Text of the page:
“Out of reach” can obviously mean different things to different cats.
When you have kittens shimmying up the curtains, the only place “out of reach” may be “out of the house,” and in these cases, you need to provide something more interesting for them to play with.
Keep Cats Safe During the Holidays
The holidays can definitely pose some problems for pet parents, not least because the inclement weather can make even the most adventurous feline want to spend more time indoors.
Even though Christmas cactus isn’t poisonous, other holiday decor may cause issues for your cats.
Tinsel, ribbons, and small ornaments can cause major damage to the feline digestive system. Thankfully, another holiday favorite, the poinsettia plant is not toxic, in spite of its reputation. Amaryllis, however, is toxic, according to the ASPCA.
Do you have pets that are interested in your houseplants? How do you keep them safe? Let us know and share your top tips in the comments section below.
And for more information about growing Christmas cactus, check out these guides next:
- How to Grow and Care for Christmas Cactus
- How to Make Your Christmas Cactus Bloom?
- Why Do I See Hair-Like Roots on my Christmas Cactus?
© Ask the Experts, LLC. ALL RIGHTS RESERVED. See our TOS for more details. Uncredited photos: Shutterstock. With additional writing and editing by the author’s feline friend, “Frankie.”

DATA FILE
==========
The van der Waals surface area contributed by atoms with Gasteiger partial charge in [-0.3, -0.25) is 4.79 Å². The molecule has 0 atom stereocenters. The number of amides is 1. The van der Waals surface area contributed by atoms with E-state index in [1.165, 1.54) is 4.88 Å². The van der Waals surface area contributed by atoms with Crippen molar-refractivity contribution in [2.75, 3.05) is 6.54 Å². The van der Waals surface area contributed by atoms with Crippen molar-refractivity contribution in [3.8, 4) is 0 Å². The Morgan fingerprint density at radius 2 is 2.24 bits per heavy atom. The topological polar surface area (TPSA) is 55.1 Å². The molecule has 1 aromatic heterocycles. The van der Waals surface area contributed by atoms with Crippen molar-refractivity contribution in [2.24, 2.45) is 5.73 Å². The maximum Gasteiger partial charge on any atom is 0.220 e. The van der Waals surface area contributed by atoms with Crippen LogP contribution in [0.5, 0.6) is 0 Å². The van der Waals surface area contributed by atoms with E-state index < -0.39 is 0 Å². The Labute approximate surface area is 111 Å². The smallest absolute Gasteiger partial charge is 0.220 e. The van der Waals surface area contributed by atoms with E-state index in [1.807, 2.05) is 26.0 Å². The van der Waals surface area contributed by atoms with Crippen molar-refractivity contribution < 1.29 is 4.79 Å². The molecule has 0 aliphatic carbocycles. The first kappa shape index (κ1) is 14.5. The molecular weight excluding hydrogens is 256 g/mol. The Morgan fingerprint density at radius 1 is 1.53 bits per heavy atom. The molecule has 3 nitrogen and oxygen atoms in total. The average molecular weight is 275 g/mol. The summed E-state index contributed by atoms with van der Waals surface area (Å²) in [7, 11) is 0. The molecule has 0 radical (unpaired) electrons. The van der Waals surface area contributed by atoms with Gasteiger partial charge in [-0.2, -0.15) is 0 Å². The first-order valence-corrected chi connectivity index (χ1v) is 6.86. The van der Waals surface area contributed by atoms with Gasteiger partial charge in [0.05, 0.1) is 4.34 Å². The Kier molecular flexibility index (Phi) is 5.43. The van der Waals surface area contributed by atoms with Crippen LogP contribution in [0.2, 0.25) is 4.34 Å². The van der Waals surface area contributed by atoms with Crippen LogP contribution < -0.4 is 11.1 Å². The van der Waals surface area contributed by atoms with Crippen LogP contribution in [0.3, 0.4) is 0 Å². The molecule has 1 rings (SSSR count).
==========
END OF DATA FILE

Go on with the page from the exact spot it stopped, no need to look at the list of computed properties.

The staff at Gardener’s Path are not medical or veterinary professionals and this article should not be construed as medical advice intended to assess, diagnose, prescribe, or promise cure. Gardener’s Path and Ask the Experts, LLC assume no liability for the use or misuse of the material presented above. Always consult with a veterinarian if your animals are displaying symptoms of toxicity.
About Clare Groom
Clare Groom’s gardening experience ranges from tropical East Africa – where common crop pests included elephants as well as aphids – to growing a cottage garden in the Cotswolds, England. A writer from London, Clare retired from the high-octane world of professional financial futures trading to live a peaceful life in the Bay of Plenty, New Zealand – and to pursue her love of words. When she's not writing and editing, she's chasing possums off her zucchini and renovating an old house in a small town – slowly, and not very surely.